It depends on what tasks you set for your researches and how big your company is. In larger companies, researches are usually held by a separate team. Skyeng, for example, has a research team that fully focuses on gathering insights for their product teams, and each product team has researchers assigned to them. Researchers are lead by product managers and are a part of the research team which is run by a horizontal manager. Product managers are responsible for business in this chain of command, and a horizontal manager is responsible for staff development. ER-Telecom, too, has a research team that leads large researches for the product and marketing team.
Another way is to assemble a cross-functional team for each research. In Miro, researches are lead by teams that consist of product managers, designers, and developers who conduct research as an additional task. Miro also has a data team that actively takes part in qualitative research and conducts its own quantitative researches.
In Dashly, researches are made by different teams depending on the task of a research. Dashly’s growth hacking team constantly verifies hypotheses and does its own researches too.
What skills does a researcher need
- critical thinking;
- analytical skills;
- well developed empathy;
- communication skills;
- product knowledge;
- UX analytic skills and basics;
- counting ability;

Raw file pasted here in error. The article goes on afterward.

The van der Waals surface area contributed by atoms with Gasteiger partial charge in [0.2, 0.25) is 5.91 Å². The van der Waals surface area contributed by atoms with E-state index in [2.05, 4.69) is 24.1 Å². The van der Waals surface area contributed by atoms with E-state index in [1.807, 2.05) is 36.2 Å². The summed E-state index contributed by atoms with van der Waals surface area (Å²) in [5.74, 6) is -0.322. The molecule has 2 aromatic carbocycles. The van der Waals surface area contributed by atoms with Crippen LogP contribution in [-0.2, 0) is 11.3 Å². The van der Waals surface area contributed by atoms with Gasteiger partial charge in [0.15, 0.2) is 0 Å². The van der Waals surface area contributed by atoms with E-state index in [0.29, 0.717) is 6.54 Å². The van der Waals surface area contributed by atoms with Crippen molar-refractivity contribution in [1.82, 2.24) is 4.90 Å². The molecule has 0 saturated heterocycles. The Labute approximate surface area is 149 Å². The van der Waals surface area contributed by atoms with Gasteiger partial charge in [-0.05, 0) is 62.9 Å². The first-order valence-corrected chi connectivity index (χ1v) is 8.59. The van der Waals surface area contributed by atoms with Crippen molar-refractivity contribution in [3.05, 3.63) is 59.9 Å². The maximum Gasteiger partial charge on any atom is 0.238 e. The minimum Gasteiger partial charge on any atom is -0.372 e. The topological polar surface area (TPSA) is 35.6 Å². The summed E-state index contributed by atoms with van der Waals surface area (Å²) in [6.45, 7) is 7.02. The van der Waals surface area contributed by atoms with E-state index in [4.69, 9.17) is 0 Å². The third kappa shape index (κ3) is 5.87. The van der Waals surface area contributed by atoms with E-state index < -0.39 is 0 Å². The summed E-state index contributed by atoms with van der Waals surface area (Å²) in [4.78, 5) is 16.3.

- sociological imagination (an ability to interpret reality);
- an ability to abstract from your product, an ability to treat it critically (seeking out its flaws will help you improve your product);
- active listening techniques;
Don’t panic just looking at this list: nobody expects you to have all of these skills at the very start, but doing product research will give you a chance to develop them.
Choosing methods and tools
Product companies use and combine different methods:
When it comes to product researches, qualitative methods are used more often as this method is more convenient to use for short iterations. However, Skyeng and other companies have proven that sometimes it can be useful to complement the data you’ve gotten during qualitative research with the knowledge you can get with quantitative research. For example, you can take some in-depth interviews and analyze the qualitative data on the segment you included in your interview at the same time. It also works the other way around, quantitative data can help you find your users’ pain point and qualitative data can help you cover it.